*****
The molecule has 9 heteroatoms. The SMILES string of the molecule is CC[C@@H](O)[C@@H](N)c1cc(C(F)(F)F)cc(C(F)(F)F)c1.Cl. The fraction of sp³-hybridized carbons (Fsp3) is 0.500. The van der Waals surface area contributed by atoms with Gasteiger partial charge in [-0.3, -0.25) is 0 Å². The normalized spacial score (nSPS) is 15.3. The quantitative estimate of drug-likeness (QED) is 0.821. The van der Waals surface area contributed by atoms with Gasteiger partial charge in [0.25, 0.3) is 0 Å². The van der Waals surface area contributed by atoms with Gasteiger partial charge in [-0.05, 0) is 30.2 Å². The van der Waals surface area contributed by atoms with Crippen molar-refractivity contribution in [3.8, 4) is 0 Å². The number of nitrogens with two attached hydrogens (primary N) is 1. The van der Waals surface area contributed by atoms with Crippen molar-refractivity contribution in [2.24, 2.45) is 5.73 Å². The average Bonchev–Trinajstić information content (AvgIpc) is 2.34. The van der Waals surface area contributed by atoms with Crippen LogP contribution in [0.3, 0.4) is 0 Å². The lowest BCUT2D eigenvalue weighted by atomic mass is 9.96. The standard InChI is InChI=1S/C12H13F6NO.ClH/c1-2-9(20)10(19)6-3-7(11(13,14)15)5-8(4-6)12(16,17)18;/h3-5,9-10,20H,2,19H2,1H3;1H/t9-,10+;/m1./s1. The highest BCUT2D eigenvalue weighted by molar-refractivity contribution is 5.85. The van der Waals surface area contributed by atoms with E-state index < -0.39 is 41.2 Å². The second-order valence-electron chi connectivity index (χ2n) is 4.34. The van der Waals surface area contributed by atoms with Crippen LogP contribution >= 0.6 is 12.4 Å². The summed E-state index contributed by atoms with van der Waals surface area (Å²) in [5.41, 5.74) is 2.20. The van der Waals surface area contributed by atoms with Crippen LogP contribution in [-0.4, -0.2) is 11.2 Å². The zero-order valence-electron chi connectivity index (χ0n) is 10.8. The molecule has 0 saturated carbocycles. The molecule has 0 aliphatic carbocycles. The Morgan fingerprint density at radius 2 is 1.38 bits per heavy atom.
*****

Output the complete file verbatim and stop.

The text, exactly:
The molecule has 9 heteroatoms. The SMILES string of the molecule is CC[C@@H](O)[C@@H](N)c1cc(C(F)(F)F)cc(C(F)(F)F)c1.Cl. The fraction of sp³-hybridized carbons (Fsp3) is 0.500. The van der Waals surface area contributed by atoms with Gasteiger partial charge in [-0.3, -0.25) is 0 Å². The normalized spacial score (nSPS) is 15.3. The quantitative estimate of drug-likeness (QED) is 0.821. The van der Waals surface area contributed by atoms with Gasteiger partial charge in [0.25, 0.3) is 0 Å². The van der Waals surface area contributed by atoms with Gasteiger partial charge in [-0.05, 0) is 30.2 Å². The van der Waals surface area contributed by atoms with Crippen molar-refractivity contribution in [3.8, 4) is 0 Å². The number of nitrogens with two attached hydrogens (primary N) is 1. The van der Waals surface area contributed by atoms with Crippen molar-refractivity contribution in [2.24, 2.45) is 5.73 Å². The average Bonchev–Trinajstić information content (AvgIpc) is 2.34. The van der Waals surface area contributed by atoms with Crippen LogP contribution in [0.3, 0.4) is 0 Å². The lowest BCUT2D eigenvalue weighted by atomic mass is 9.96. The standard InChI is InChI=1S/C12H13F6NO.ClH/c1-2-9(20)10(19)6-3-7(11(13,14)15)5-8(4-6)12(16,17)18;/h3-5,9-10,20H,2,19H2,1H3;1H/t9-,10+;/m1./s1. The highest BCUT2D eigenvalue weighted by molar-refractivity contribution is 5.85. The van der Waals surface area contributed by atoms with E-state index < -0.39 is 41.2 Å². The second-order valence-electron chi connectivity index (χ2n) is 4.34. The van der Waals surface area contributed by atoms with Crippen LogP contribution >= 0.6 is 12.4 Å². The summed E-state index contributed by atoms with van der Waals surface area (Å²) in [5.41, 5.74) is 2.20. The van der Waals surface area contributed by atoms with Crippen LogP contribution in [-0.4, -0.2) is 11.2 Å². The zero-order valence-electron chi connectivity index (χ0n) is 10.8. The molecule has 0 saturated carbocycles. The molecule has 0 aliphatic carbocycles. The Morgan fingerprint density at radius 2 is 1.38 bits per heavy atom.